Aside from Franchitti, Wilson is sharing that second place in the points table with Ryan Hunter-Reay – who still hasn't been confirmed as an Andretti Autosport driver for the whole season. It seems unthinkable that he wouldn't get the full-time ride, but far stranger things have happened in Indy car racing. Hunter-Reay's powerful performance in Brazil caught many by surprise, for he had been rated more highly as a road course driver than a street specialist. At the first road course of the season, no one would be surprised to see the No. 37 IZOD-backed machine leading the AA charge. However, Marco Andretti appears to have found a new lease on life with engineer Tino Belli and the team's back-to-basics approach to the 2010 season, and Tony Kanaan is simply a top-quality driver who can never be ruled out.
Following his excellent first test with KV Racing Technologies at Barber, don't be surprised to see Takuma Sato shining on the sort of track he's more used to from his decade of racing in European-based championships. Teammate EJ Viso – who deserved to score his first IndyCar podium finish in St. Pete – will, at the very least, run Sato close.
It would be a surprise to see any other drivers fighting for podium places, but series sophomores Mike Conway (D&R) and Raphael Matos (Luczo Dragon Racing de Ferran Motorsports) certainly have the talent – and, often, the cars – to rise to prominence. HVM Racing's rookie Simona de Silvestro is also due some luck to match her talent, but Alex Tagliani and the FAZZT Race Team may struggle, having missed the Barber test. Having said that, who expected the Canadian to stick the No. 77 car on the front row in Brazil, despite his acknowledged street course prowess?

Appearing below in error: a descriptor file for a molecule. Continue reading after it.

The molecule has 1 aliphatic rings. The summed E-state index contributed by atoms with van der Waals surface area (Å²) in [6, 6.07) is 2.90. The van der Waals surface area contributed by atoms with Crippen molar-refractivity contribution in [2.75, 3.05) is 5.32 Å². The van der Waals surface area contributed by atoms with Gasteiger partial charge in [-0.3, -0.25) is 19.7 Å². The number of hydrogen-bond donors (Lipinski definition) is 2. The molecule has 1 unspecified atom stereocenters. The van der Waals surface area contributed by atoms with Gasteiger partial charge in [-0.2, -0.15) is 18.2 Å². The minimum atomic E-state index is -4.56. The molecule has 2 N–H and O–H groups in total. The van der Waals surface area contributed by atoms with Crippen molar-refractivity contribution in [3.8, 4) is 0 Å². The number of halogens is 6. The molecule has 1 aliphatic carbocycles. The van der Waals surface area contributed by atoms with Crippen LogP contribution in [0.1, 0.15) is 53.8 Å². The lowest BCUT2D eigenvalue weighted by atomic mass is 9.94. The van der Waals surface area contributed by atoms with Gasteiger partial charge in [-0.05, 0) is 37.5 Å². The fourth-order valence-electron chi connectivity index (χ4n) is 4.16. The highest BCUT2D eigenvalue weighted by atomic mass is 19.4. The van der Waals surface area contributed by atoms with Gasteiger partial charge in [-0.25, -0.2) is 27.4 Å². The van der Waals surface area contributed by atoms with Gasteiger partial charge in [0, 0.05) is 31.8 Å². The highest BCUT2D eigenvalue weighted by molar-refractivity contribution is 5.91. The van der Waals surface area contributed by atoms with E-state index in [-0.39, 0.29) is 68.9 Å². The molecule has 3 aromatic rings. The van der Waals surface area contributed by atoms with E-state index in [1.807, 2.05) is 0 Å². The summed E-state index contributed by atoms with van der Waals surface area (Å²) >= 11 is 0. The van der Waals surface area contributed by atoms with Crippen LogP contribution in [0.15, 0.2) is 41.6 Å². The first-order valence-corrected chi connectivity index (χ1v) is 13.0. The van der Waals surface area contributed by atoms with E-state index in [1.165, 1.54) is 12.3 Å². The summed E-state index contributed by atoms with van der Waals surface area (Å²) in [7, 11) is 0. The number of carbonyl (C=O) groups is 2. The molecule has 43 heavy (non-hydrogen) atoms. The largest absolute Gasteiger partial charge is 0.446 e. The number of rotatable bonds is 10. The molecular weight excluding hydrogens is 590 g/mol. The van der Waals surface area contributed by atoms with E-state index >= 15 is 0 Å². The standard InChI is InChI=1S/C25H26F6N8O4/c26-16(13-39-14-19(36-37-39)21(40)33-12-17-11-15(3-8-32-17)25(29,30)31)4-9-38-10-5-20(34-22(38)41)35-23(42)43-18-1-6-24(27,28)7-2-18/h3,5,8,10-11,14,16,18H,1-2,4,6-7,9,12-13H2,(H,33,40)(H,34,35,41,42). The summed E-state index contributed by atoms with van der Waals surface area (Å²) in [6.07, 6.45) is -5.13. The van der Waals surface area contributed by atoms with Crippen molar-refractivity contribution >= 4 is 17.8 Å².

As any follower of the IZOD IndyCar Series will tell you, full-course cautions in either qualifying or the race can change the entire complexion of the weekend and that's when it becomes a real team sport. On a circuit that's as difficult to pass on as Barber Motorsports Park, a strategist who thinks swiftly, correctly and fortunately could put the eighth- or ninth-fastest driver/car combination into the lead. So enjoy what you watch on Versus at 3 p.m. Eastern on Sunday…but for the sake of both excitement and preparation for the race, log onto live video streaming and timing on Indycar.com for the practice sessions at 12:50 and 4pm on Friday and qualifying at 9:20am Saturday. Or, if you can wait for your info, Versus will replay qualifying at 6pm on Saturday.